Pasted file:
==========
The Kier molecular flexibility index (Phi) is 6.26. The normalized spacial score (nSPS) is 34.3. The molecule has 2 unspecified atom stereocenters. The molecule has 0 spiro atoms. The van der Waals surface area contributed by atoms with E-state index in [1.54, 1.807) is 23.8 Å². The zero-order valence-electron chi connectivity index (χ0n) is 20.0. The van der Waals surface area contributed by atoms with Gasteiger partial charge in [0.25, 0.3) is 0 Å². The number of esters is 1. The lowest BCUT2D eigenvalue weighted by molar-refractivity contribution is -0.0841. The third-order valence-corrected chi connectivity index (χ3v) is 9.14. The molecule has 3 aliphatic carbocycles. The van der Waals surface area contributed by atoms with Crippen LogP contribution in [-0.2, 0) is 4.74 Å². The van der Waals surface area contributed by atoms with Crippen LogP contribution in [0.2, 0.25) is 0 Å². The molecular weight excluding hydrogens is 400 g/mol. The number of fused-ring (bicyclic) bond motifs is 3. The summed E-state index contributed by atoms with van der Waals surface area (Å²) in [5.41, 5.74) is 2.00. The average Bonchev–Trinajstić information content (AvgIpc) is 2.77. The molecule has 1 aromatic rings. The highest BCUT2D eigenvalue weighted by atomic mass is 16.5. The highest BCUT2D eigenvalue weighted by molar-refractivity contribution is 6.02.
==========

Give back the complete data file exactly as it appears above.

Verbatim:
The Kier molecular flexibility index (Phi) is 6.26. The normalized spacial score (nSPS) is 34.3. The molecule has 2 unspecified atom stereocenters. The molecule has 0 spiro atoms. The van der Waals surface area contributed by atoms with E-state index in [1.54, 1.807) is 23.8 Å². The zero-order valence-electron chi connectivity index (χ0n) is 20.0. The van der Waals surface area contributed by atoms with Gasteiger partial charge in [0.25, 0.3) is 0 Å². The number of esters is 1. The lowest BCUT2D eigenvalue weighted by molar-refractivity contribution is -0.0841. The third-order valence-corrected chi connectivity index (χ3v) is 9.14. The molecule has 3 aliphatic carbocycles. The van der Waals surface area contributed by atoms with Crippen LogP contribution in [-0.2, 0) is 4.74 Å². The van der Waals surface area contributed by atoms with Crippen LogP contribution in [0.2, 0.25) is 0 Å². The molecular weight excluding hydrogens is 400 g/mol. The number of fused-ring (bicyclic) bond motifs is 3. The summed E-state index contributed by atoms with van der Waals surface area (Å²) in [5.41, 5.74) is 2.00. The average Bonchev–Trinajstić information content (AvgIpc) is 2.77. The molecule has 1 aromatic rings. The highest BCUT2D eigenvalue weighted by atomic mass is 16.5. The highest BCUT2D eigenvalue weighted by molar-refractivity contribution is 6.02.